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Bif Naked (Rafal Gerszak for The Globe and Mail)
Bif Naked (Rafal Gerszak for The Globe and Mail)

Why patience may be the best medicine – and not just for patients Add to ...

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“All we need is just a little patience” crooned Axl Rose back in 1989. At the time, I placed little importance in the words of the tight-pant-clad, swaying rocker. But I should have.

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I could have learned it from the story of Job, who discovered patience after he loses everything – and thus his attachment to having anything. (Buddhism in the Bible?) Or I could have picked it up watching parking ticket cops, who have to use this skill in the workplace. They remain neutral and calm, even when faced with the verbal abuse of many rather impatient parking violators.

But how do the rest of us develop patience?

My patience was tried the most not on tour buses with partying band boys, or during forced Sunday school classes with my United Methodist parents, or even in security at Immigration (where dedicated officers may have enjoyed learning about “body modification”), but during my treatments for breast cancer almost seven years ago.

I was recording an album at the time, and chemotherapy treatments did not stop the studio schedule. Just as I would be ready for my vocal recording, my glands would swell in my neck and throat, or my surgical port would be infected, and I would have to reschedule.

Or, if my white blood cell counts were too low, my chemo session would be postponed, leaving me with more anxiety about my future and my survival.

I was no longer able to predict exactly how I was going to feel from day to day. I constantly chased my tail, and got very frustrated, like most patients in the same position. The loss of control, over everything from my eating habits to my hair falling out, was overwhelming.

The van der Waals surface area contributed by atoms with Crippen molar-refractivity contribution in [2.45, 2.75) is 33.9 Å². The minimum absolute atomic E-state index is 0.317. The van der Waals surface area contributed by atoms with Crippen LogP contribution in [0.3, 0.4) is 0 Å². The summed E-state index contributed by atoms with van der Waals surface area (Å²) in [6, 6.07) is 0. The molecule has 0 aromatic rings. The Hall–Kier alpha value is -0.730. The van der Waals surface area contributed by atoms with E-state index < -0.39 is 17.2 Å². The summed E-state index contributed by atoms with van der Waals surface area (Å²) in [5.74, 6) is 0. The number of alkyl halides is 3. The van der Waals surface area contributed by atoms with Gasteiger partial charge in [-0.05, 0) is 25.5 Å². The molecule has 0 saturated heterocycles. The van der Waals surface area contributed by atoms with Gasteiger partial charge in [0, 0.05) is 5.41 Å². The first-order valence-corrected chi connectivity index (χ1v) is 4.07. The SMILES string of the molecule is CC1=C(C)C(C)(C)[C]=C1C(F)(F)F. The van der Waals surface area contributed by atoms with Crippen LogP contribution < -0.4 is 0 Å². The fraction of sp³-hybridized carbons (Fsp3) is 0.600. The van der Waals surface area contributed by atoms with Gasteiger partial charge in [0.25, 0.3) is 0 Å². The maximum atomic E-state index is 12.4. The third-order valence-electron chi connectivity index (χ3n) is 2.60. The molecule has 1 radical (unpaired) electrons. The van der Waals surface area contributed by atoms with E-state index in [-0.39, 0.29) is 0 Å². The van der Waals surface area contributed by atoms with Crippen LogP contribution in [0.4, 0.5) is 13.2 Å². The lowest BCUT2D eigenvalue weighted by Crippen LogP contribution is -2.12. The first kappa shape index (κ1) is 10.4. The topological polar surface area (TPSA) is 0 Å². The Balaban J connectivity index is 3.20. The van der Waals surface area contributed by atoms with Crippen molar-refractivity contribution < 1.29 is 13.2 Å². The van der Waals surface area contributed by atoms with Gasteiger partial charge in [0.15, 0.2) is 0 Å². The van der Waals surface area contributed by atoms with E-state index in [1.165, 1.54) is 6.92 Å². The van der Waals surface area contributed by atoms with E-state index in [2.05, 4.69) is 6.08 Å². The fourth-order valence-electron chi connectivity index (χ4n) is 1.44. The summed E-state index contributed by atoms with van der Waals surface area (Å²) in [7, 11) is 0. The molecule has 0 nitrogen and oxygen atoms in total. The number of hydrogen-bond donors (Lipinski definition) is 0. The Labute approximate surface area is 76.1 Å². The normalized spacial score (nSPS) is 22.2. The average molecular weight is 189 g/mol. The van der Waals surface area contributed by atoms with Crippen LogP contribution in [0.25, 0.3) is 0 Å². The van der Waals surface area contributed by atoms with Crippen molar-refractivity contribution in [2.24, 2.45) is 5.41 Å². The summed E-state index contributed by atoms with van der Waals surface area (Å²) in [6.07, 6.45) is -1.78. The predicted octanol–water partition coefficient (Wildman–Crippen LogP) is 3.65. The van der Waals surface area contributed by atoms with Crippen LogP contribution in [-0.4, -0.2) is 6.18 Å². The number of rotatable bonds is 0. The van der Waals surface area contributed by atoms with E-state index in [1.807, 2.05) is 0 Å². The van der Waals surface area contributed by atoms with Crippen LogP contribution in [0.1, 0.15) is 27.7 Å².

Finally, I had to just let go of my chronic desire to plan and just be totally flexible and easygoing about each day. Almost in an apathetic way.

I would keep that damn smile plastered to my face and force myself to be positive no matter what, and for that I had to be patient with myself and my anxieties. I had to learn, and keep practising, “non-attachment” throughout the variables of my cancer treatments, like what time of day I would need to lie down, what foods would or would not agree with me, or even if and when I could use the john.

Sometimes, I would self-talk myself off the ledge and say to myself, “Knock it off, Beth [yes, that’s my given name}. It does not matter.” When faced with having to cancel studio sessions, workouts, or even cooking dinner for my friends, I had to force myself to see the bigger picture and realize that everything and anything can always be rescheduled. And the more I made these honest decisions, the more I found patience with myself.

A Buddhist saying I returned to over and over is “When the cloudy pool of water settles, it will become clear.” It remained my “patience mantra” through my cancer treatments and even through my subsequent divorce.

The truth is, you have to be patient if you want to have patience. That’s why the Buddhists call it “practising patience,” though I suspect most fourth-grade teachers know even more about this than many monks.

I still find myself reaping the rewards. In sorting out the difference between big problems and little ones, I find that I have a running inner monologue that says: “Stop. Relax. It does not matter.” And I am able to mindfully respond (instead of react) to almost anything that creates a ripple in my day, my week or even my emotions.

I now identify my impatience the moment I feel it rising. Just thinking about being in a chemo chair brings any anxiety to a halt, and I take a deep breath, knowing that all that matters is this moment in time, and that being impatient serves no purpose.

Many people believe that patience is a “virtue” but for me it looks more like faith in yourself, your vision or your return to health. And once you get “just a little patience,” it becomes an addiction. Patience feels good.

You also don’t have to be a Guns n’ Roses fan, but it might help.

Bif Naked is an international recording artist, cancer survivor, poet and activist currently working on her first book with Harper Collins. Loving and living in Vancouver and Paris, simultaneously. You can follow her on Twitter at @bifnaked

 

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